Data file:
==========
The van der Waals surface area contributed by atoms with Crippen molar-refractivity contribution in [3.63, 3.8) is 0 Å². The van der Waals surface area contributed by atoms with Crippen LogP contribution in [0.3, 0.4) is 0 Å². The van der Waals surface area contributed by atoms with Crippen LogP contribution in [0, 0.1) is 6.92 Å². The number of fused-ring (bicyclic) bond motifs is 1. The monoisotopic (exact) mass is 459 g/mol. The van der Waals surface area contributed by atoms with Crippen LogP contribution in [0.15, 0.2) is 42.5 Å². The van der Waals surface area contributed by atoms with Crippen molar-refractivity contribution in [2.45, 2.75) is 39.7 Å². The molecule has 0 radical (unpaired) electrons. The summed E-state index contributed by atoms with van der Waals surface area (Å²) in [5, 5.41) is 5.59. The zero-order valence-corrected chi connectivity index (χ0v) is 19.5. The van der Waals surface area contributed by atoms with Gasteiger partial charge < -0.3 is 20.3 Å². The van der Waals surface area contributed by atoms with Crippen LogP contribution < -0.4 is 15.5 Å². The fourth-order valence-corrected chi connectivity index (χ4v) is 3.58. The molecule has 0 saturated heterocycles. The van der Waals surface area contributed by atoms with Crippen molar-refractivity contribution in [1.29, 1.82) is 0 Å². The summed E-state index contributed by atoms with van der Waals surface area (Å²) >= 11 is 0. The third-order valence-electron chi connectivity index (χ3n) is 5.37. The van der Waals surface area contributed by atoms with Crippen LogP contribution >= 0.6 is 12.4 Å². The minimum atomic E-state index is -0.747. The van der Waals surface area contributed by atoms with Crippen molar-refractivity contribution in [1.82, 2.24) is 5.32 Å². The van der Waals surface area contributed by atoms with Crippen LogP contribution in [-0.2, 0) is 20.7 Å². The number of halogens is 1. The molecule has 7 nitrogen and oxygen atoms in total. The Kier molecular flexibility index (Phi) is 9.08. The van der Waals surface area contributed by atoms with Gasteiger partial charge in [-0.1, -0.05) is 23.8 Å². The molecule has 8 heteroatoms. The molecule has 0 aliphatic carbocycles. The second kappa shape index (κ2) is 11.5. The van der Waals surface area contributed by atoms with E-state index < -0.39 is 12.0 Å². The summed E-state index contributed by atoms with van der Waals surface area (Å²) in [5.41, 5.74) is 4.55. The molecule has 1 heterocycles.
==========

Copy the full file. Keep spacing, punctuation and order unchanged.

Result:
The van der Waals surface area contributed by atoms with Crippen molar-refractivity contribution in [3.63, 3.8) is 0 Å². The van der Waals surface area contributed by atoms with Crippen LogP contribution in [0.3, 0.4) is 0 Å². The van der Waals surface area contributed by atoms with Crippen LogP contribution in [0, 0.1) is 6.92 Å². The number of fused-ring (bicyclic) bond motifs is 1. The monoisotopic (exact) mass is 459 g/mol. The van der Waals surface area contributed by atoms with Crippen LogP contribution in [0.15, 0.2) is 42.5 Å². The van der Waals surface area contributed by atoms with Crippen molar-refractivity contribution in [2.45, 2.75) is 39.7 Å². The molecule has 0 radical (unpaired) electrons. The summed E-state index contributed by atoms with van der Waals surface area (Å²) in [5, 5.41) is 5.59. The zero-order valence-corrected chi connectivity index (χ0v) is 19.5. The van der Waals surface area contributed by atoms with Gasteiger partial charge < -0.3 is 20.3 Å². The van der Waals surface area contributed by atoms with Crippen LogP contribution < -0.4 is 15.5 Å². The fourth-order valence-corrected chi connectivity index (χ4v) is 3.58. The molecule has 0 saturated heterocycles. The van der Waals surface area contributed by atoms with Crippen molar-refractivity contribution in [1.29, 1.82) is 0 Å². The summed E-state index contributed by atoms with van der Waals surface area (Å²) >= 11 is 0. The third-order valence-electron chi connectivity index (χ3n) is 5.37. The van der Waals surface area contributed by atoms with Crippen LogP contribution >= 0.6 is 12.4 Å². The minimum atomic E-state index is -0.747. The van der Waals surface area contributed by atoms with Crippen molar-refractivity contribution in [1.82, 2.24) is 5.32 Å². The van der Waals surface area contributed by atoms with Crippen LogP contribution in [-0.2, 0) is 20.7 Å². The number of halogens is 1. The molecule has 7 nitrogen and oxygen atoms in total. The Kier molecular flexibility index (Phi) is 9.08. The van der Waals surface area contributed by atoms with Gasteiger partial charge in [-0.1, -0.05) is 23.8 Å². The molecule has 8 heteroatoms. The molecule has 0 aliphatic carbocycles. The second kappa shape index (κ2) is 11.5. The van der Waals surface area contributed by atoms with E-state index < -0.39 is 12.0 Å². The summed E-state index contributed by atoms with van der Waals surface area (Å²) in [5.41, 5.74) is 4.55. The molecule has 1 heterocycles.